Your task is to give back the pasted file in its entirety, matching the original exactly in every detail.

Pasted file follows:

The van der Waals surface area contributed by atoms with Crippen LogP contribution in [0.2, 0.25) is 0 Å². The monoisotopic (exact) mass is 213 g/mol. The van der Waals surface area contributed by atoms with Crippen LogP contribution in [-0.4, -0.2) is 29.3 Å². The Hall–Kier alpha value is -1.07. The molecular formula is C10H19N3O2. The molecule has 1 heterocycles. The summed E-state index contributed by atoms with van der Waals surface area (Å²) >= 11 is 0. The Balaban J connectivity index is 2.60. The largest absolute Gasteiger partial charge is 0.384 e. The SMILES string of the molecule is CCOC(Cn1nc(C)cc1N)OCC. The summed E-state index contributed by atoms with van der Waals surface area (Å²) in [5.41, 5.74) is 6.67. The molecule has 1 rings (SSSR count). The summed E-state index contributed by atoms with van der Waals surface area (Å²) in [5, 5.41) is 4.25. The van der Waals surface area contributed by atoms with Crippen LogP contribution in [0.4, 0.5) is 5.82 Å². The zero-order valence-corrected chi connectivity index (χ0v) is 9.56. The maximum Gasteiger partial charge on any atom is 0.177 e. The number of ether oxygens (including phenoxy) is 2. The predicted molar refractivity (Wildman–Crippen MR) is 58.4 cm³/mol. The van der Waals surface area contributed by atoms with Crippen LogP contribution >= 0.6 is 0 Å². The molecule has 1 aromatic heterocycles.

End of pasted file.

The van der Waals surface area contributed by atoms with Crippen LogP contribution in [0.2, 0.25) is 0 Å². The monoisotopic (exact) mass is 213 g/mol. The van der Waals surface area contributed by atoms with Crippen LogP contribution in [-0.4, -0.2) is 29.3 Å². The Hall–Kier alpha value is -1.07. The molecular formula is C10H19N3O2. The molecule has 1 heterocycles. The summed E-state index contributed by atoms with van der Waals surface area (Å²) >= 11 is 0. The Balaban J connectivity index is 2.60. The largest absolute Gasteiger partial charge is 0.384 e. The SMILES string of the molecule is CCOC(Cn1nc(C)cc1N)OCC. The summed E-state index contributed by atoms with van der Waals surface area (Å²) in [5.41, 5.74) is 6.67. The molecule has 1 rings (SSSR count). The summed E-state index contributed by atoms with van der Waals surface area (Å²) in [5, 5.41) is 4.25. The van der Waals surface area contributed by atoms with Crippen LogP contribution in [0.4, 0.5) is 5.82 Å². The zero-order valence-corrected chi connectivity index (χ0v) is 9.56. The maximum Gasteiger partial charge on any atom is 0.177 e. The number of ether oxygens (including phenoxy) is 2. The predicted molar refractivity (Wildman–Crippen MR) is 58.4 cm³/mol. The van der Waals surface area contributed by atoms with Crippen LogP contribution >= 0.6 is 0 Å². The molecule has 1 aromatic heterocycles.